Experience is big because potential customers want to feel protected. When you’re making a presentation at your kitchen table to an owner or an investor, or you’re even talking over the phone or via Skype, you want to be able to talk about the things your company has been through and why you’re positioned to protect an asset and work with an investment.

Owners do not want adventures.   

Fee Structure Can Determine Success or Failure in Some Markets

Another quote from Castle’s TechCrunch profile reads like this:

“While most incumbent property management companies charge a percentage of rent collected, Castle just charges a flat fee of $79 per unit per month.”

On its own, that’s not a problem. Plenty of successful property management companies work within a flat fee structure.

That kind of income may not cover the cost of acquiring a customer or paying for business expenses. You need to generate enough revenue per door every month. Castle’s idea was to cut down expenses with technology, and then scale the company.

It never happened. You can’t do that with 40 employees, even if some of those employees are not full time. That’s a large chunk of the revenue that will go towards paying the staff. A $79 management fee may look attractive to customers, but it will be hard to make a profit.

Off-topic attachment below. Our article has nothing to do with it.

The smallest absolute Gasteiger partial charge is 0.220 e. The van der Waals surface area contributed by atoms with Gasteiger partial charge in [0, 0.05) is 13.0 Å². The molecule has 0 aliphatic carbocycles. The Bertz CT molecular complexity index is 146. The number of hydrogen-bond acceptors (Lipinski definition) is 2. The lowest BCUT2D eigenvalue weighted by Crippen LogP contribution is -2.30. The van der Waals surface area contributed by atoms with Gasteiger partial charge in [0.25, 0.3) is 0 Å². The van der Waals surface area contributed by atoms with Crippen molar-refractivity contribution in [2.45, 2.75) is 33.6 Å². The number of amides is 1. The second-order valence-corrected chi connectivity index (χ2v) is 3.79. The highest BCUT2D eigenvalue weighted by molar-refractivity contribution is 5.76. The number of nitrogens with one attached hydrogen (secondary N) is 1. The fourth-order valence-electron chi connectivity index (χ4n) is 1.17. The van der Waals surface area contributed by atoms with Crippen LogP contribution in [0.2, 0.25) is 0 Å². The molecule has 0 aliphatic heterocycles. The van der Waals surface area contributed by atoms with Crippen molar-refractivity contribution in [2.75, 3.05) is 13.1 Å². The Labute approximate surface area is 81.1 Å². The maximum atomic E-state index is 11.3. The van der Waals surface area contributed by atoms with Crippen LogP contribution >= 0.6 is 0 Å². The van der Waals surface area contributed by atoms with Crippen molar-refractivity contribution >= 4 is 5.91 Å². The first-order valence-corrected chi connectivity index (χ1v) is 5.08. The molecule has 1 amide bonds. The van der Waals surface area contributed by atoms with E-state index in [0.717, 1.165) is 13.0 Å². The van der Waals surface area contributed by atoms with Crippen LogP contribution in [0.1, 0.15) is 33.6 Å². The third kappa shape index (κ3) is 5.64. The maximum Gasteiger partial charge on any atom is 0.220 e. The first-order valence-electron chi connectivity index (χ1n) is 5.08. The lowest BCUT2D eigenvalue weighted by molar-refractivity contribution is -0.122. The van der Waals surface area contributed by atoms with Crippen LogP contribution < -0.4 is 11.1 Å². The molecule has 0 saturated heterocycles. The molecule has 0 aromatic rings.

Sometimes, when you’re entering a new market, you have to introduce yourself with a low management fee. You’ll get your base by charging less, and then raise your rates later on. This is a proven business model. However, Castle just couldn’t scale up and generate revenue.

What Drove the Failure at Castle?

Take a look at Castle’s capital and funding table.

  • They started with a $30,000 note in June of 2014.
  • They raised $272,000 in April of 2015.
  • They raised another $120,000 in November of 2015.
  • They raised an additional $350,000 in December of 2015.
  • In April of 2016, they received a last round of funding to the tune of $2.5 million.

If you’re like Brad, your mind may shut down at the thought of raising $3.3 million and then folding. Remember, they didn’t have $3.3 million to manage their 400 properties. They had $3.3 million to bring a new property management solution to investors.